Lockdowns have exacerbated e-waste crisis - GulfToday

Lockdowns have exacerbated e-waste crisis

Meena Janardhan

Writer/Editor/Consultant. She has over 25 years of experience in the fields of environmental journalism and publishing.

Writer/Editor/Consultant. She has over 25 years of experience in the fields of environmental journalism and publishing.

India-Lockdown

This photo is used for illustrative purpose.

India, with 3.2 million tonnes, was the third biggest contributor to global e-waste according to the Global E-waste Monitor 2020 report released recently. The United Nations (UN) report found that the world dumped a record 53.6 million tonnes of e-waste last year. Of this, just 17.4% was recycled.

China, with 10.1 million tonnes, was the biggest contributor to e-waste and the United States was second with 6.9 million tonnes. Together the three countries accounted for nearly 38% of the world’s e-waste last year.

“Even countries with a formal e-waste management system in place are confronted with relatively low collection and recycling rates,” the report said. “Although India is the only country in South Asia to draft legislation for e-waste, its collection remains rudimentary,” it added.

According to a recent ASSOCHAM-NEC study, India generated e-waste of about two million tonnes per annum, while it recycled about 438,085 tonnes per annum. The Centre for Science and Environment points out that the number of countries that have adopted a national e-waste policy, legislation or regulation has increased from 61 to 78 and includes India. While this is certainly a positive trend, it is far from the target set by the International Telecommunication Union to raise the percentage of countries with an e-waste legislation to 50%.

While the overall damage done to the environment from all the un-recycled waste may be incalculable, the warning message from the report was decisive, “The way in which we produce, consume, and dispose of e-waste is unsustainable.”

Global warming is just one issue cited by the report as it noted 98 million tonnes of carbon dioxide equivalents were released into the atmosphere as a result of inadequate recycling of “undocumented” refrigerators and air conditioners.

This year’s coronavirus lockdowns have exacerbated the e-waste problem. According to the report, people stuck at home are de-cluttering, and because of the lockdowns there are few workers collecting and recycling the junk. What is happening in India and China is symptomatic of a wider problem in developing countries, where demand for goods like washing machines, refrigerators and air conditioners is rising rapidly.

“In middle- and low-income countries, the e-waste management infrastructure is not yet fully developed or, in some cases, is entirely absent,” the report said. It estimated that the precious metals contained in this waste was worth $57 billion in valuable metals like gold, silver, copper and platinum.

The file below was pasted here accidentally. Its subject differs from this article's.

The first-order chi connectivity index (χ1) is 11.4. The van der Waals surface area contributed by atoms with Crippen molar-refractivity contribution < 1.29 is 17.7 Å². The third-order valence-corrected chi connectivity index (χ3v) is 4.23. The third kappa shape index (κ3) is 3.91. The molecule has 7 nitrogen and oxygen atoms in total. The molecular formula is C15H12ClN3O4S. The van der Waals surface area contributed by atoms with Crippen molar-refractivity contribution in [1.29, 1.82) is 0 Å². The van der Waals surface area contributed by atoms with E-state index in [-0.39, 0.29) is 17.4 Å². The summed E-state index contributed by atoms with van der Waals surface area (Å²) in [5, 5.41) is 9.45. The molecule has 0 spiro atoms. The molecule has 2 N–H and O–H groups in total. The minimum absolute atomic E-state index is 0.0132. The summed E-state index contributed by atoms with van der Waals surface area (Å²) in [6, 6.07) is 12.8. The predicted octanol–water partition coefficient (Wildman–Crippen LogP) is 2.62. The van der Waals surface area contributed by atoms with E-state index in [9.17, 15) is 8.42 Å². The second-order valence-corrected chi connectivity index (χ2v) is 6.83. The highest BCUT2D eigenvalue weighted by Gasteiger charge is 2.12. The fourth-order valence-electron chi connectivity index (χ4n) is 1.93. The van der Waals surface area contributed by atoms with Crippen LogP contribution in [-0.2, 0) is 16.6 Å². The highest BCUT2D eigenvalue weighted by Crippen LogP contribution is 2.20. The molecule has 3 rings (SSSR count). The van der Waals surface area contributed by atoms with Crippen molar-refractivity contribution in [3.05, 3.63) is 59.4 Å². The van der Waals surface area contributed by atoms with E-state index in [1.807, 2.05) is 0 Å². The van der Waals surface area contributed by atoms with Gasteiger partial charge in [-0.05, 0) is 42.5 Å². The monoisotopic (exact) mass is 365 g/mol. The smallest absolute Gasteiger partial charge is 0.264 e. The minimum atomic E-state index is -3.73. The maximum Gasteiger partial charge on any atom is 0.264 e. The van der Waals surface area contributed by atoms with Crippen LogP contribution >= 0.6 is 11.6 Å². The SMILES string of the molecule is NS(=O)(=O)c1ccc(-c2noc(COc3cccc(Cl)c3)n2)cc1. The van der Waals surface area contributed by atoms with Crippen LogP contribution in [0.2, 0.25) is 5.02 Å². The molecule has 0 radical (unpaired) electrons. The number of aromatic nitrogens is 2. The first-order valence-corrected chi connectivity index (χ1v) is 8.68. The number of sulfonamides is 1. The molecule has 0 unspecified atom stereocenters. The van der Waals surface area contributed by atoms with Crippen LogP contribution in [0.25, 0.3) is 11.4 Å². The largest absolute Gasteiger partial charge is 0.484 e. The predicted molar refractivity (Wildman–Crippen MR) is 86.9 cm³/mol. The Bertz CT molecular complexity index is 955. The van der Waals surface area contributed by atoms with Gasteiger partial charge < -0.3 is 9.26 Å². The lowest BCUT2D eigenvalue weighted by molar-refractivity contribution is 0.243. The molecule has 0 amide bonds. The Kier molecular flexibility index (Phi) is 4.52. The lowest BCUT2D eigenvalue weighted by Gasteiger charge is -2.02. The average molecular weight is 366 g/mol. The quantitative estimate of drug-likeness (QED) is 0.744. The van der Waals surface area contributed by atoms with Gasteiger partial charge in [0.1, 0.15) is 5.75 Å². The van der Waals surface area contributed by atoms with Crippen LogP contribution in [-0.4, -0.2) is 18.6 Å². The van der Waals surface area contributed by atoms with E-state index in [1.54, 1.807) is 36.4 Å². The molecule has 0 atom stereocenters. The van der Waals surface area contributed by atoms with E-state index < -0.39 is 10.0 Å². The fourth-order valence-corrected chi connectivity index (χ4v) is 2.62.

The UN report points out that in 2019, 82% percent of the world’s e-waste was left to be dumped or burned rather than recycled. Asia generated the greatest volume of e-waste in 2019 — some 24.9 million tonnes, followed by the Americas (13.1 million tonnes) and Europe (12 million tonnes). Africa and Oceania generated 2.9 and 0.7 million tonnes respectively.

World e-waste production will reach 120 million tonnes per year by 2050 if current trends continue, according UN statistics. E-waste is any discarded electronic component, including laptops, batteries, cellphones, solar panels and more. Recent studies reveal that around 50 million tons of e-waste are produced every year, leading up to an e-waste tsunami.

Currently considered the fastest-growing source of waste today, more than 6 kg of e-waste for every person was generated in the past few years. This is equivalent in weight to all the commercial aircraft ever built.

E-waste can be toxic and is not biodegradable. Globally, only 20% is dealt with appropriately. Rest ends up in landfills, or is disposed of by informal workers in poor conditions. E-waste in landfills contaminates soil and groundwater with metals such as lead, cadmium, beryllium, and mercury, putting food supply systems and water sources at risk.

It also exposes workers to these hazardous and carcinogenic substances and to health problems like bronchitis, Wilson’s disorder, and kidney damage. Children and women are particularly vulnerable.

A Meticulous Market Research report states that currently, the overall collection and recycling rate for e-waste is very low (20%-25%) as compared to the total amount of e-waste generated, showing the improper documentation and collection methods across the world. The fate of majority of the e-waste generated is still unknown. In addition, the high cost of recycling e-devices results into generation of high amount of trashed e-waste. In most of the countries, e-waste is treated as the general waste which depicts lack of legislation in place, and lack of awareness about health and environmental hazards caused by e-waste. Thus, to overcome all these challenges, it is mandatory to keep high focus on e-waste management across the world.

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